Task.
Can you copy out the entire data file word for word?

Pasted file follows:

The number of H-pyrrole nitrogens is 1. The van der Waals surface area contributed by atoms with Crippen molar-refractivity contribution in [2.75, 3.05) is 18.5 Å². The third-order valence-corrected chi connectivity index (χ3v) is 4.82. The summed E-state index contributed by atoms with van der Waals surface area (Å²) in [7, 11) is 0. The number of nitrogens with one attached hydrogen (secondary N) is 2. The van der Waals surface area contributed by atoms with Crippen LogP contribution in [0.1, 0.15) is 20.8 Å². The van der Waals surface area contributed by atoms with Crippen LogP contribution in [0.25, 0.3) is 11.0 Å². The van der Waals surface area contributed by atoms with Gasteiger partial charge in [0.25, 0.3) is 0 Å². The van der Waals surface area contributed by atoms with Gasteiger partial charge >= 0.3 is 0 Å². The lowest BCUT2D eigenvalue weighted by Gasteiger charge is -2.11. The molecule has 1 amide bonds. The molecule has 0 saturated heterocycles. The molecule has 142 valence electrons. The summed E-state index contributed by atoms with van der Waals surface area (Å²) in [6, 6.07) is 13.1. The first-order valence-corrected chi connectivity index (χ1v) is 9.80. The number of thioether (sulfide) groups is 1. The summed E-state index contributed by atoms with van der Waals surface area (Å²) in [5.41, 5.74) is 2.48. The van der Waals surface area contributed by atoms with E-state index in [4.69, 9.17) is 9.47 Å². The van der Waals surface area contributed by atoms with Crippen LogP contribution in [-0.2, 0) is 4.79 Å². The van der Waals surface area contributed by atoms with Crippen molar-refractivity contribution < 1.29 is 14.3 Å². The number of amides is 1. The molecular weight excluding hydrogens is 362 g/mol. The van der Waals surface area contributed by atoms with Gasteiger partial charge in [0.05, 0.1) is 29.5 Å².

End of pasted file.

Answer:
The number of H-pyrrole nitrogens is 1. The van der Waals surface area contributed by atoms with Crippen molar-refractivity contribution in [2.75, 3.05) is 18.5 Å². The third-order valence-corrected chi connectivity index (χ3v) is 4.82. The summed E-state index contributed by atoms with van der Waals surface area (Å²) in [7, 11) is 0. The number of nitrogens with one attached hydrogen (secondary N) is 2. The van der Waals surface area contributed by atoms with Crippen LogP contribution in [0.1, 0.15) is 20.8 Å². The van der Waals surface area contributed by atoms with Crippen LogP contribution in [0.25, 0.3) is 11.0 Å². The van der Waals surface area contributed by atoms with Gasteiger partial charge in [0.25, 0.3) is 0 Å². The van der Waals surface area contributed by atoms with Gasteiger partial charge >= 0.3 is 0 Å². The lowest BCUT2D eigenvalue weighted by Gasteiger charge is -2.11. The molecule has 1 amide bonds. The molecule has 0 saturated heterocycles. The molecule has 142 valence electrons. The summed E-state index contributed by atoms with van der Waals surface area (Å²) in [6, 6.07) is 13.1. The first-order valence-corrected chi connectivity index (χ1v) is 9.80. The number of thioether (sulfide) groups is 1. The summed E-state index contributed by atoms with van der Waals surface area (Å²) in [5.41, 5.74) is 2.48. The van der Waals surface area contributed by atoms with E-state index in [4.69, 9.17) is 9.47 Å². The van der Waals surface area contributed by atoms with Crippen LogP contribution in [-0.2, 0) is 4.79 Å². The van der Waals surface area contributed by atoms with Crippen molar-refractivity contribution < 1.29 is 14.3 Å². The number of amides is 1. The molecular weight excluding hydrogens is 362 g/mol. The van der Waals surface area contributed by atoms with Gasteiger partial charge in [0.05, 0.1) is 29.5 Å².